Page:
Nepal frozen up

From: Tommy Hermansen
Date: Mon May 28, 2001 12:33pm
Subject: Nepal frozen up

Hey gang, just a short message this time because of the insanely expensive internet rates here in Phokara.

The whole country is frozen up in a three day general strike against corruption in the Nepali government. On street corners around here there are military guards to make sure everything stays calm and quiet. Most shops are closed, and the ones who are open keep their doors and windows shut to appear as they are closed.

Me and my travel companion Trude are going our seperate ways as soon as the buses start running again after the strike. I want to spend more time in Nepal before going into Tibet. I’ll most likely stay the whole two month visa, and do some trekking here in the Annapurna area and later east of Kathmandu in the Mt Everest area.

Have fun in the sun (if it’s summer where you are), the monsoon season is starting here in Nepal now, I’m glad I brought my raincoat from Norway. Bye for now… not much email possibilities up in the mountains, so it will probably be some time until the next newsletter from me.

Stealth rickshaws and breathtaking mountains

From: Tommy Hermansen
Date: Sun May 20, 2001 3:27pm
Subject: Stealth rickshaws and breathtaking mountains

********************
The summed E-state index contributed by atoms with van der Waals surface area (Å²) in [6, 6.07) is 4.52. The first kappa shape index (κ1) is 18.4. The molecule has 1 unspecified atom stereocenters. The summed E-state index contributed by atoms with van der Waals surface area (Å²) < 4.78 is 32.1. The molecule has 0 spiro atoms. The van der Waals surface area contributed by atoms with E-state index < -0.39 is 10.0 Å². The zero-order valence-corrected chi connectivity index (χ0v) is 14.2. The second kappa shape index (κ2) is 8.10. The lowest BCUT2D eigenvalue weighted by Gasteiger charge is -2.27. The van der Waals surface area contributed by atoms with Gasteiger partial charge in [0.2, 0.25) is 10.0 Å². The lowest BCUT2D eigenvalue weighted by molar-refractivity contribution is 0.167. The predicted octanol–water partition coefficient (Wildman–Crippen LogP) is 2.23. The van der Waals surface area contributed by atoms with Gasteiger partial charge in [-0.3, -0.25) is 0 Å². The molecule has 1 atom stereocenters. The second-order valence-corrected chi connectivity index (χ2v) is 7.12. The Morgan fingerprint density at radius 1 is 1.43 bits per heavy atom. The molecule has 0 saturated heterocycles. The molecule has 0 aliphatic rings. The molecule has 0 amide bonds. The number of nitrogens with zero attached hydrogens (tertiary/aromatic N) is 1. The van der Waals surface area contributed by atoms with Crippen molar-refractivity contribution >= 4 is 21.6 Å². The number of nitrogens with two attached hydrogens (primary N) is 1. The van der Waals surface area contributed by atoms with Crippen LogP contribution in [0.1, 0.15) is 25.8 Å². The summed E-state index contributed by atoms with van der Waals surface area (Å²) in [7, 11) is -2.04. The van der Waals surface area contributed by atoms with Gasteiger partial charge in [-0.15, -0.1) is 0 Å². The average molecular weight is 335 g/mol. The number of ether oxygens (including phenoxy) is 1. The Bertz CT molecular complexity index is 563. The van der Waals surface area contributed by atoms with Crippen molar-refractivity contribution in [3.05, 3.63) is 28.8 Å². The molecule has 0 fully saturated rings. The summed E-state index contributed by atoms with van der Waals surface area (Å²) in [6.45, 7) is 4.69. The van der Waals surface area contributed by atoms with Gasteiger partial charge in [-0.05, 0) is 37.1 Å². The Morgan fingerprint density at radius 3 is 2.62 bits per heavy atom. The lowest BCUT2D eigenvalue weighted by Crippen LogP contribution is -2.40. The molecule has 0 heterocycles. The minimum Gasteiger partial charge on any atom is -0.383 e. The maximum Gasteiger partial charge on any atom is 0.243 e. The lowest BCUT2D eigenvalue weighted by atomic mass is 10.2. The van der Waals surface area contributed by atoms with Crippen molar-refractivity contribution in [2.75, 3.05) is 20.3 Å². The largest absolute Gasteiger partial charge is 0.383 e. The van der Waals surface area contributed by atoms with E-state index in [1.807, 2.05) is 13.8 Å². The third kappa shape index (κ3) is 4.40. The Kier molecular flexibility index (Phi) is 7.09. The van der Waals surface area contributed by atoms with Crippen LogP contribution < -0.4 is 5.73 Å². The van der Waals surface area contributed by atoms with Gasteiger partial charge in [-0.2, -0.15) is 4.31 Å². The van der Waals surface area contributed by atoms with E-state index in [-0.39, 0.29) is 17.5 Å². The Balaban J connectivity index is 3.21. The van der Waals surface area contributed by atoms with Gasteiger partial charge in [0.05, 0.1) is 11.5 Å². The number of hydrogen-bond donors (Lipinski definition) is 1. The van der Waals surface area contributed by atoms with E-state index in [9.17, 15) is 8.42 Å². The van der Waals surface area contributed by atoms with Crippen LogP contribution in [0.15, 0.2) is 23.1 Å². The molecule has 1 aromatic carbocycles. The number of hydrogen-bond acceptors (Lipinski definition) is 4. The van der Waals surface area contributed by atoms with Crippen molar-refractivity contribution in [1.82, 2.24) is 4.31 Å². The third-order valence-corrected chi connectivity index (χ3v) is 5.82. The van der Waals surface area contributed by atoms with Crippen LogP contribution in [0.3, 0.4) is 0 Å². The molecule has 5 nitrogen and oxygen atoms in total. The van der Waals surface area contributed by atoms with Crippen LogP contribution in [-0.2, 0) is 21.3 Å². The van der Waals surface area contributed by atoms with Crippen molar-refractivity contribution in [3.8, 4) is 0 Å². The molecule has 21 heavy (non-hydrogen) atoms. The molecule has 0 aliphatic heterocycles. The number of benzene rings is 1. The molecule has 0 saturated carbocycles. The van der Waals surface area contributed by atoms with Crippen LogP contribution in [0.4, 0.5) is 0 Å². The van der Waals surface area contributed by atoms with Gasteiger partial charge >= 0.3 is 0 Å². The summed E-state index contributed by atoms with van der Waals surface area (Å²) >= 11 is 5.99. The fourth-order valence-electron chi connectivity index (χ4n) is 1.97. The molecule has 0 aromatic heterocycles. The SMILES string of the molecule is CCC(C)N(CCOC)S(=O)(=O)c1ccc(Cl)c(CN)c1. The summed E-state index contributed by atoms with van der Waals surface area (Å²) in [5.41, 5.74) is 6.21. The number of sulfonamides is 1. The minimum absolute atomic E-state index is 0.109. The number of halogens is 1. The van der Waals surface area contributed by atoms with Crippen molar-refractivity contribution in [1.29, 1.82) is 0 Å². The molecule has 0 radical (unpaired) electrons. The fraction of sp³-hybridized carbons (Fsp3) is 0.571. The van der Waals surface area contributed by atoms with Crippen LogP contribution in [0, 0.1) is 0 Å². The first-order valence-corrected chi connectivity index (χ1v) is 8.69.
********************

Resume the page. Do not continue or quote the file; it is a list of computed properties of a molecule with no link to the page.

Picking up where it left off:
We’ve now moved on to Manali on our way towards Kathmandu. The next four days will be a continuous push towards getting us there. Our three weeks in Dharamsala were just fantastic, both relaxing and spending some very refreshing time at the Himalayan mountain range. The first two weeks we stayed at the Rishi Bhawan guesthouse (next to the Tibetan Institute of erforming Arts, or TIPA for short), this is a very calm and quiet place in the woods above McLeod Ganj village. The pine trees and the singing birds to a backdrop of snow-clad mountains, was very reminiscent of nature experiences back home in Norway. Except of course the gang of monkeys terrorizing no suspecting photographers and pillaging all the trashcans in the area. Most travelers who flock to Dharamsala are interested in spirituality or Buddhism, and there are whole ranges of classes one can attend to. I suspect many of these classes are bogus, but people are mostly happy with them – which is of course the most important thing about them. The final week we moved to the upper Dharamkot hills, to the Eagels Crest guesthouse by Shiva temple. Now that was a breathtaking spot – both literally while panting and working your way up there, and also scenery wise with the color changing Himalayas. The weather has been very nice too, and we even went swimming in the nearby waterfall one day – an inhumanly freezing experience. And finally in this newsletter, a warning if you’re heading to Dharamsala and McLeod Ganj sometime: Look out for speeding cars and rickshaws ambushing from behind in “stealth mode” while you’re walking down the hills, they turn off their engines to save on precious fuel! Also – and I’m not sure how dangerous they are – look out for black scorpions!! I discovered one under my pillow one night while going to bed.